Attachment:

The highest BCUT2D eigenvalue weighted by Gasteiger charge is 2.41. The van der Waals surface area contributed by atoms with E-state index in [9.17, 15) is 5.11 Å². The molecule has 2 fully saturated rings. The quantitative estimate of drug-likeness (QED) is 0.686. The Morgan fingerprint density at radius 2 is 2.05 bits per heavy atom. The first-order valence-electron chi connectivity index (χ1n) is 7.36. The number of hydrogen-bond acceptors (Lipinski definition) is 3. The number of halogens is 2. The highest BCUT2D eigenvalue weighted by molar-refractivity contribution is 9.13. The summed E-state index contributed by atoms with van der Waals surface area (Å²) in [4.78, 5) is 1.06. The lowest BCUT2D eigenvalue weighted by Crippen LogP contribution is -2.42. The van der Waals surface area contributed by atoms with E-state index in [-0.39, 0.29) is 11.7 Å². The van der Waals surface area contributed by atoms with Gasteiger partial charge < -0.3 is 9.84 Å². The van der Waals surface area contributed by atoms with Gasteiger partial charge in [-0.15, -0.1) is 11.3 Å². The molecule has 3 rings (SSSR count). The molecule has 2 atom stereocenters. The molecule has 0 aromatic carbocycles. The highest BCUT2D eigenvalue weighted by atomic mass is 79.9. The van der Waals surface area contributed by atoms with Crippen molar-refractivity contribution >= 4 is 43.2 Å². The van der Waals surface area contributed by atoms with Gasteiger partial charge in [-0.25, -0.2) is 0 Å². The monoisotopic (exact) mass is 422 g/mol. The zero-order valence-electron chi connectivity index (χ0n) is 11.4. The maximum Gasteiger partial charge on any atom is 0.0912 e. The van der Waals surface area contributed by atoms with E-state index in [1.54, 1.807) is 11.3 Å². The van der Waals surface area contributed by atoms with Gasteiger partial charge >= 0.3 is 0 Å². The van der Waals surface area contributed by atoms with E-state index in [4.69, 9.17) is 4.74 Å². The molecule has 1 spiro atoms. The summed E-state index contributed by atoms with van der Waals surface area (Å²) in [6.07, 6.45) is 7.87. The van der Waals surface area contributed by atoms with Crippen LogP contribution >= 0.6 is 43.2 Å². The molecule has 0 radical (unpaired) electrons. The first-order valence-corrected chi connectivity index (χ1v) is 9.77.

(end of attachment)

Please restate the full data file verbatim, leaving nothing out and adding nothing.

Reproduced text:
The highest BCUT2D eigenvalue weighted by Gasteiger charge is 2.41. The van der Waals surface area contributed by atoms with E-state index in [9.17, 15) is 5.11 Å². The molecule has 2 fully saturated rings. The quantitative estimate of drug-likeness (QED) is 0.686. The Morgan fingerprint density at radius 2 is 2.05 bits per heavy atom. The first-order valence-electron chi connectivity index (χ1n) is 7.36. The number of hydrogen-bond acceptors (Lipinski definition) is 3. The number of halogens is 2. The highest BCUT2D eigenvalue weighted by molar-refractivity contribution is 9.13. The summed E-state index contributed by atoms with van der Waals surface area (Å²) in [4.78, 5) is 1.06. The lowest BCUT2D eigenvalue weighted by Crippen LogP contribution is -2.42. The van der Waals surface area contributed by atoms with E-state index in [-0.39, 0.29) is 11.7 Å². The van der Waals surface area contributed by atoms with Gasteiger partial charge < -0.3 is 9.84 Å². The van der Waals surface area contributed by atoms with Gasteiger partial charge in [-0.15, -0.1) is 11.3 Å². The molecule has 3 rings (SSSR count). The molecule has 2 atom stereocenters. The molecule has 0 aromatic carbocycles. The highest BCUT2D eigenvalue weighted by atomic mass is 79.9. The van der Waals surface area contributed by atoms with Crippen molar-refractivity contribution >= 4 is 43.2 Å². The van der Waals surface area contributed by atoms with Gasteiger partial charge in [-0.25, -0.2) is 0 Å². The monoisotopic (exact) mass is 422 g/mol. The zero-order valence-electron chi connectivity index (χ0n) is 11.4. The maximum Gasteiger partial charge on any atom is 0.0912 e. The van der Waals surface area contributed by atoms with E-state index in [1.54, 1.807) is 11.3 Å². The van der Waals surface area contributed by atoms with Gasteiger partial charge >= 0.3 is 0 Å². The van der Waals surface area contributed by atoms with E-state index in [4.69, 9.17) is 4.74 Å². The molecule has 1 spiro atoms. The summed E-state index contributed by atoms with van der Waals surface area (Å²) in [6.07, 6.45) is 7.87. The van der Waals surface area contributed by atoms with Crippen LogP contribution >= 0.6 is 43.2 Å². The molecule has 0 radical (unpaired) electrons. The first-order valence-corrected chi connectivity index (χ1v) is 9.77.